Returning to the United States after some travel, McGrath engaged in various occupations and eventually found a faculty position at Los Angeles State University, where he taught from 1951 to 1954. His dismissal from this institution was directly connected with his appearance as an unfriendly witness before the House Committee on Un-American Activities, when that infamous body brought its hearings to Los Angeles in 1953.

From 1954 to 1960 McGrath worked variously as a secondary school teacher at a private institution, for a company that manufactured carved wooden animals, and at other jobs that might earn him his keep. He wrote film and television scripts from time to time, several of the former for director Mike Cimino. In 1960 he resumed his academic career, teaching at C. W. Post College (now part of Long Island University) in New York. At about this time he founded, with his wife Genia, the journal Crazy Horse.

In 1962 he returned to North Dakota, where he taught for five years at North Dakota State University at Fargo. In 1969 McGrath accepted a faculty position at Moorhead State University in Minnesota, where he had first begun his studies as an undergraduate. At the end of the 1982- 1983 academic year, he retired from Moorhead State and moved to Minneapolis, where he now lives.

McGrath has held a variety of significant editorial positions and has been awarded a variety of distinguished prizes and fellowships for his work as a poet. Among the former, in addition to his founding editorship of Crazy Horse, he has been a contributing editor of Mainstream (later Masses and Mainstream) and has served on the editorial board of the California Quarterly. He has held an Amy Lowell Traveling Fellowship in Poetry (1965), has twice been awarded National Endowment for the Arts Fellowships (1974, 1982), was a Guggenheim Fellow in 1967, and was twice a Bush Fellow (1976, 1981). In May 1981 the University of North Dakota awarded him a Doctorate of Letters. In 1977 he received the Distinguished Achievement Award from the Society for Western Literature. In 1986, The Associated Writing Programs presented McGrath an award at a dinner in Chicago, at which tributes to him were presented by author “Studs” Terkel and poets Philip Levine and Michael Anania. In the same year, a “Ceili” was held by Minneapolis‘s “the loft,” at which many distinguished poets and writers celebrated McGrath’s seventieth birthday.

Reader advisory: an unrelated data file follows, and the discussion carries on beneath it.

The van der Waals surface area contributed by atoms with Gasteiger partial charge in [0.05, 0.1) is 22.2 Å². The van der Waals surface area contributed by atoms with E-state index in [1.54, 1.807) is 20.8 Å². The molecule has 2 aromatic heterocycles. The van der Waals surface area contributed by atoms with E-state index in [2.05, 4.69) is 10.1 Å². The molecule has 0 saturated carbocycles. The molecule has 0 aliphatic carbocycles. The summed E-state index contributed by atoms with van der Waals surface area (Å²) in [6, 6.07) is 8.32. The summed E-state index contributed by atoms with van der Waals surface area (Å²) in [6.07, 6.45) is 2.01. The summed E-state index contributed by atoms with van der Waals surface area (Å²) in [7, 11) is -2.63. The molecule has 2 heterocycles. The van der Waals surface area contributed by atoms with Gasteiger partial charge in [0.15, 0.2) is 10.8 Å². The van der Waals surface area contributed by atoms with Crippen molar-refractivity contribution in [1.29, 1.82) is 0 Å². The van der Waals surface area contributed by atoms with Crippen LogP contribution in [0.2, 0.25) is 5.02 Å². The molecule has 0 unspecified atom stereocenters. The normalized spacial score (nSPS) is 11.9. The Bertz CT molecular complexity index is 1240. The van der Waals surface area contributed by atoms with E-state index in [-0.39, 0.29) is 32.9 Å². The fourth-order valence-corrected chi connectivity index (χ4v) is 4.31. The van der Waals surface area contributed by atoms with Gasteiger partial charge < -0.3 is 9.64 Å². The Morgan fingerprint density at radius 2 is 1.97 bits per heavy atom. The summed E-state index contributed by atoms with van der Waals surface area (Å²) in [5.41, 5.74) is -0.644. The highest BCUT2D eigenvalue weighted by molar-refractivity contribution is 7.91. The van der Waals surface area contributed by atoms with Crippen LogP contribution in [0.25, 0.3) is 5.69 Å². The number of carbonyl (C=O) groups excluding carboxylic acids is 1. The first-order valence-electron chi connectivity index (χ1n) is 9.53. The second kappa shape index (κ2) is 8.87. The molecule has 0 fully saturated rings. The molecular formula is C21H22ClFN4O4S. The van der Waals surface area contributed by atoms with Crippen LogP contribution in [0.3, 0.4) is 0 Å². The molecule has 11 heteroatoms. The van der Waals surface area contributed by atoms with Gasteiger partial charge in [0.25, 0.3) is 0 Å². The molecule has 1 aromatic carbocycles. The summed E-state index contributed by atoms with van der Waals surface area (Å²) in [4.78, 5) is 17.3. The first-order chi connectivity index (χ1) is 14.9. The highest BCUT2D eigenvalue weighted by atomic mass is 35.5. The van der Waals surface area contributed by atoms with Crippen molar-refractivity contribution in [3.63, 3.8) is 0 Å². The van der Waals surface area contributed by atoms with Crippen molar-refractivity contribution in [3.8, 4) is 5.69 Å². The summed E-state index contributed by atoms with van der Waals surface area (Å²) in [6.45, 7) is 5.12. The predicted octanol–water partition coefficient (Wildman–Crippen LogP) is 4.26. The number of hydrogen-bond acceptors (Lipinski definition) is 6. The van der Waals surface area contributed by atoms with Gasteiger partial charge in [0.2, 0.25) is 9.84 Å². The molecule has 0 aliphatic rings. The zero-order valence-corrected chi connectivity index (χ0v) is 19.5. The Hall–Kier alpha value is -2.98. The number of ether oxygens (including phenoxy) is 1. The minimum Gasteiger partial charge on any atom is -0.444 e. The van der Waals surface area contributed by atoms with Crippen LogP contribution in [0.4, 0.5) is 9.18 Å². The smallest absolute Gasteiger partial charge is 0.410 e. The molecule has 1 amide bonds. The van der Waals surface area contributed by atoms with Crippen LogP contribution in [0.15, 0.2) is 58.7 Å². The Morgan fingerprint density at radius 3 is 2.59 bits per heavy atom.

McGrath has been married three times, to Marion, Alice, and Eugenia (Genia), all of whom appear in his poetry. He is the father of a son, Tomasito, to whom much poetry from McGrath’s later work is addressed and dedicated.